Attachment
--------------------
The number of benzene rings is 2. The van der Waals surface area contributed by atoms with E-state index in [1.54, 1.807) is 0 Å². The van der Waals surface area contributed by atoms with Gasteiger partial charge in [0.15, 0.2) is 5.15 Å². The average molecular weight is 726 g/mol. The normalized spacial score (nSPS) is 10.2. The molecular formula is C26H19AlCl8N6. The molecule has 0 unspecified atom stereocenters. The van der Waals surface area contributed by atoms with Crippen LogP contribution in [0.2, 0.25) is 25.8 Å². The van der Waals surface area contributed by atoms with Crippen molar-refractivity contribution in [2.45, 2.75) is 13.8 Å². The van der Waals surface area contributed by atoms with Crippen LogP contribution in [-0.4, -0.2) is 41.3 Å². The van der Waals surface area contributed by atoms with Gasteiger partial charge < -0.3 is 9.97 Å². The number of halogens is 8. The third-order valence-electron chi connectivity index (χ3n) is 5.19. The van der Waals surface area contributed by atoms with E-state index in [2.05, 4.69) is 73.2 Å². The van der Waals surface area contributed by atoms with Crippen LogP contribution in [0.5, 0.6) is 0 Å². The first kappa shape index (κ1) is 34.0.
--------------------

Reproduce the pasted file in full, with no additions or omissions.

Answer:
The number of benzene rings is 2. The van der Waals surface area contributed by atoms with E-state index in [1.54, 1.807) is 0 Å². The van der Waals surface area contributed by atoms with Gasteiger partial charge in [0.15, 0.2) is 5.15 Å². The average molecular weight is 726 g/mol. The normalized spacial score (nSPS) is 10.2. The molecular formula is C26H19AlCl8N6. The molecule has 0 unspecified atom stereocenters. The van der Waals surface area contributed by atoms with Crippen LogP contribution in [0.2, 0.25) is 25.8 Å². The van der Waals surface area contributed by atoms with Crippen molar-refractivity contribution in [2.45, 2.75) is 13.8 Å². The van der Waals surface area contributed by atoms with Crippen LogP contribution in [-0.4, -0.2) is 41.3 Å². The van der Waals surface area contributed by atoms with Gasteiger partial charge < -0.3 is 9.97 Å². The number of halogens is 8. The third-order valence-electron chi connectivity index (χ3n) is 5.19. The van der Waals surface area contributed by atoms with E-state index in [2.05, 4.69) is 73.2 Å². The van der Waals surface area contributed by atoms with Crippen LogP contribution in [0.5, 0.6) is 0 Å². The first kappa shape index (κ1) is 34.0.